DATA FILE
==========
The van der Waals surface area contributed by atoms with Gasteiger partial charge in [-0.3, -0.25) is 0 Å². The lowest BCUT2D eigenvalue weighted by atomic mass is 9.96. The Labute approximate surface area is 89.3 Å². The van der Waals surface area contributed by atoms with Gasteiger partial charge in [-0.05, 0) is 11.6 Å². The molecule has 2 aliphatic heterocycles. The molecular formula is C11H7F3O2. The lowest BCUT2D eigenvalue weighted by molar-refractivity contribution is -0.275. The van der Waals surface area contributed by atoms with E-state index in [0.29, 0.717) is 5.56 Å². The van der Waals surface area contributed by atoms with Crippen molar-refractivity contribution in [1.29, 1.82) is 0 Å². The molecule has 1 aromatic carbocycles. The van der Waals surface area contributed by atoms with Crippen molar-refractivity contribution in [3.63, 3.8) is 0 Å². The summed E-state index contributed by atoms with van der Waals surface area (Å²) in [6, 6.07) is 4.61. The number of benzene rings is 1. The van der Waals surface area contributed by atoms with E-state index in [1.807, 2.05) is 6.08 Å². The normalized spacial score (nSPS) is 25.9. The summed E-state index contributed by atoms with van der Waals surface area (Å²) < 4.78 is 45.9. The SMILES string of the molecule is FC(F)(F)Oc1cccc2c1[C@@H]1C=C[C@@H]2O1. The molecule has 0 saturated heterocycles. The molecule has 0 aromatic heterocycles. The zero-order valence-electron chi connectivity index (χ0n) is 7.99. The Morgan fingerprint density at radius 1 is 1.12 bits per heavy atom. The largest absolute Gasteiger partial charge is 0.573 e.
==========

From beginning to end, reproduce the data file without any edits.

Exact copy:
The van der Waals surface area contributed by atoms with Gasteiger partial charge in [-0.3, -0.25) is 0 Å². The lowest BCUT2D eigenvalue weighted by atomic mass is 9.96. The Labute approximate surface area is 89.3 Å². The van der Waals surface area contributed by atoms with Gasteiger partial charge in [-0.05, 0) is 11.6 Å². The molecule has 2 aliphatic heterocycles. The molecular formula is C11H7F3O2. The lowest BCUT2D eigenvalue weighted by molar-refractivity contribution is -0.275. The van der Waals surface area contributed by atoms with E-state index in [0.29, 0.717) is 5.56 Å². The van der Waals surface area contributed by atoms with Crippen molar-refractivity contribution in [1.29, 1.82) is 0 Å². The molecule has 1 aromatic carbocycles. The van der Waals surface area contributed by atoms with Crippen molar-refractivity contribution in [3.63, 3.8) is 0 Å². The summed E-state index contributed by atoms with van der Waals surface area (Å²) in [6, 6.07) is 4.61. The number of benzene rings is 1. The van der Waals surface area contributed by atoms with E-state index in [1.807, 2.05) is 6.08 Å². The normalized spacial score (nSPS) is 25.9. The summed E-state index contributed by atoms with van der Waals surface area (Å²) < 4.78 is 45.9. The SMILES string of the molecule is FC(F)(F)Oc1cccc2c1[C@@H]1C=C[C@@H]2O1. The molecule has 0 saturated heterocycles. The molecule has 0 aromatic heterocycles. The zero-order valence-electron chi connectivity index (χ0n) is 7.99. The Morgan fingerprint density at radius 1 is 1.12 bits per heavy atom. The largest absolute Gasteiger partial charge is 0.573 e.